This submission focuses on pre-employment programs, and specifically examines the role of ParentsNext in providing early intervention services to disadvantaged parents as part of the employment services system.
The submission considers the introduction of ParentsNext in light of the government’s 25-year-old activation policy, which has also governed the design, contracting and delivery of other pre-employment and employment programs, including Workforce Australia. Our historical overview explains how both in its premise and in practice ParentsNext is a failed program. Our February submission to the Workforce Australia inquiry will recommend a fairer and more integrated employment service system that can better serve all people whose life transitions and challenges take them in and out of the search for work.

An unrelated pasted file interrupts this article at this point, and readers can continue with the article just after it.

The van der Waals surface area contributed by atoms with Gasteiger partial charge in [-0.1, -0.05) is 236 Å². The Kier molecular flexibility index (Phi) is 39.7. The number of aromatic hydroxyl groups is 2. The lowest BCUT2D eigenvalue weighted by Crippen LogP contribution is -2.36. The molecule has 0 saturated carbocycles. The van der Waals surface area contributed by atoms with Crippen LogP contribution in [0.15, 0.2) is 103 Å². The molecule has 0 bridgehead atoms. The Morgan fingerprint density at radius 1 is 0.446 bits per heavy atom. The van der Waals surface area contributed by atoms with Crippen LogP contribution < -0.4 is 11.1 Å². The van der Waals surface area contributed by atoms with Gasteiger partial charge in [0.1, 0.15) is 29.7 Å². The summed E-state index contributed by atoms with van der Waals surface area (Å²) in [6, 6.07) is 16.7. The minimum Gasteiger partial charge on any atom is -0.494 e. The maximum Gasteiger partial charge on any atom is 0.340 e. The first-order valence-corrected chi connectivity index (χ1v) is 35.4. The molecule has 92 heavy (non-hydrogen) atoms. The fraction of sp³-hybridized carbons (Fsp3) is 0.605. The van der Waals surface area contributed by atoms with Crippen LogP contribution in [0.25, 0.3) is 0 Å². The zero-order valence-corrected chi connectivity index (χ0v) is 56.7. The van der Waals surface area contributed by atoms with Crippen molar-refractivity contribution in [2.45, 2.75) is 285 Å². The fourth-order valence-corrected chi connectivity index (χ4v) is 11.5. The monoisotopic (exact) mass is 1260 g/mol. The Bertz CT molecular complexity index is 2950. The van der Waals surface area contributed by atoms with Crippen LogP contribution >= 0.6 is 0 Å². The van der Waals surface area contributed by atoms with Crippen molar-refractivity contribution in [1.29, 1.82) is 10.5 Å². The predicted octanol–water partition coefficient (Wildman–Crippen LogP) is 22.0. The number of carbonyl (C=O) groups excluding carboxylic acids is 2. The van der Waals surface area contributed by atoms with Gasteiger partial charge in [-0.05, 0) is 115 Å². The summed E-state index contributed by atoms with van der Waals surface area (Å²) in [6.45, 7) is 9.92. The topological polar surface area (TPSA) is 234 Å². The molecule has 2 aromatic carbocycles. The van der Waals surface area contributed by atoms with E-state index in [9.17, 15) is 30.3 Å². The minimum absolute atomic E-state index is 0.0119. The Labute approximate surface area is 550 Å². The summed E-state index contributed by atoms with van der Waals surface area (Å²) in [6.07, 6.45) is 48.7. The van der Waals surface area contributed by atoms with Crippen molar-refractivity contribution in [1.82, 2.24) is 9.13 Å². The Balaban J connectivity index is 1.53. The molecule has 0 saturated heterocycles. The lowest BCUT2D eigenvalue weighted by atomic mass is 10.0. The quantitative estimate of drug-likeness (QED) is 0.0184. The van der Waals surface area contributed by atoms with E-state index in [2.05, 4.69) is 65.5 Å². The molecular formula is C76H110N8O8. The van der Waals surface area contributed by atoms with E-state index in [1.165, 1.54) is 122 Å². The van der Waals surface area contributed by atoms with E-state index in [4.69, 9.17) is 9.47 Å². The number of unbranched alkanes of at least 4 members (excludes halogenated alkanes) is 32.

In this submission we conclude that ParentsNext is overweighted towards compulsory attendance and participation. It is too focused on managing parents’ behaviour and time use, and it assigns to a complex web of government agents and information system processes the power to cause uncertainty, stress and harm, by suspending payments for non-attendance backed up by the risk of payment cancellation. The activities the program proposes and includes in participants’ plans are too limited and are driven more by mutual obligation requirements than by an effective strategy to encourage and enable preparation for employment.